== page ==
Samina Iqbal explored the magazine cover as a site for exhibition in her recuperation of a magazine that was launched in 1947. It ran from Karachi from 1949 to the 1970s, promoting ‘modern art and other secular topics to the general public’. Most of these works are impossible to trace and as such, the covers become a visual archive in dialogue with more progressive ideas circulating within the publication.
Mariah Lookman has begun an Adjunct Researchership at TRC: Asia and was a curator for an exhibition within the Lahore Biennale. She presented on the feminist activism of Lala Rukh, particularly a sound work based on the lawyers movement of 2008. The presentation shared new and tentative research, still in progress, honing in on Lala Rukh’s finely detailed but minimal practice, focusing in on details of her works on paper and leading into the poetics and context of the sound work. Lookman was close to the artist – she was her student and confidante – and was conscious of her own role as eyewitness to an otherwise resolutely private artist.
The youngest of the group, Aziz Sohail presented on recent research conducted during a fellowship at Cornell with Dr Dadi. The moniker ‘Karachi Pop’ was coined by Hammad Nasar with reference to work made collaboratively in Karachi in the 1990s. It was debated at a panel (Nada Raza, Adnan Madani, David Alesworth) in London, and seems to have become shorthand for a group of artists with enduring influence on pedagogy and practice in Karachi, particularly around the Indus Valley School of Art. Dadi was one of the artists who, alongside his partner Elizabeth Dadi, David Alesworth, Durriya Kazi and others, experimented with public art and used the language and techniques of popular street and cinematic art in Pakistan. Sohail’s presentation was detailed and lively, focusing particularly on the strength of women artists, especially in the latter half of the 1990s.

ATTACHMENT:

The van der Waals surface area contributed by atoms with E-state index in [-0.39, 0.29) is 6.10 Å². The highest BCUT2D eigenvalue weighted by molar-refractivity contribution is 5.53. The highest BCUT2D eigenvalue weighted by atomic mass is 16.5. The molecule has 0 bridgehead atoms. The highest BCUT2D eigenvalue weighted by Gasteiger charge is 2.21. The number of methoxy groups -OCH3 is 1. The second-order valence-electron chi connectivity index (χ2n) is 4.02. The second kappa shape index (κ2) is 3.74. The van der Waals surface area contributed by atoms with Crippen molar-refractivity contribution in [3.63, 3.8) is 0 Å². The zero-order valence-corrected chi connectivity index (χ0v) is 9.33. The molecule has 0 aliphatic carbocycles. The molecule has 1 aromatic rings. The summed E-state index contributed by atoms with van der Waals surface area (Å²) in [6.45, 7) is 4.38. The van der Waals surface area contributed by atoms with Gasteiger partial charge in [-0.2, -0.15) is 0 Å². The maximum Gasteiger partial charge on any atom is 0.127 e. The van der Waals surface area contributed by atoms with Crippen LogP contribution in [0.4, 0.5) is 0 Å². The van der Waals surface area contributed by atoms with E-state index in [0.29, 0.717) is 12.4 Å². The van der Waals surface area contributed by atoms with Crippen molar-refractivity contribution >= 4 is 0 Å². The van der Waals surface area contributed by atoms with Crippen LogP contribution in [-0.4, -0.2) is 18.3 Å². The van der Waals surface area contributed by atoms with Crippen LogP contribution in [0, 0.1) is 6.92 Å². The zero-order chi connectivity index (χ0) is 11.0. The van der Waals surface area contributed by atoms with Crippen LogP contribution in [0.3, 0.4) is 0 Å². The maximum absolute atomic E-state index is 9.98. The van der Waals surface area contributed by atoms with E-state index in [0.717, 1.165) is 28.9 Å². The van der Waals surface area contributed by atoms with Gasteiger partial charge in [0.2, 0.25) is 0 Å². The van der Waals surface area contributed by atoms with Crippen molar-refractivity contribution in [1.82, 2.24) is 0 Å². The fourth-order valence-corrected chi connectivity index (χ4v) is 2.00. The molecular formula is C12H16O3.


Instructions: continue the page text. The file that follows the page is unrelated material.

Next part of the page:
Saloni Mathur raised the question of academic distance with Ansari and Lookman, who are both working on artists they had close personal connections with. These relationships allowed them to access archives and eyewitness accounts. Sohail’s research was enabled through access to the personal archives of Iftikhar Dadi, who invited him to Cornell. This then raised the shared issues of imperfect and incomplete archives and selective access, as Iqbal had struggled to find a complete set of the Pakistan Quarterly. Given the small size of the art historical field and the challenge of accessing materials in the absence of museum and library archives of visual art, the importance of establishing an academic department and a collective digital archiving projects was highlighted.
Panel Three: Watery Biennials – Critical Perspectives on ‘Biennialization’ along the Indian Ocean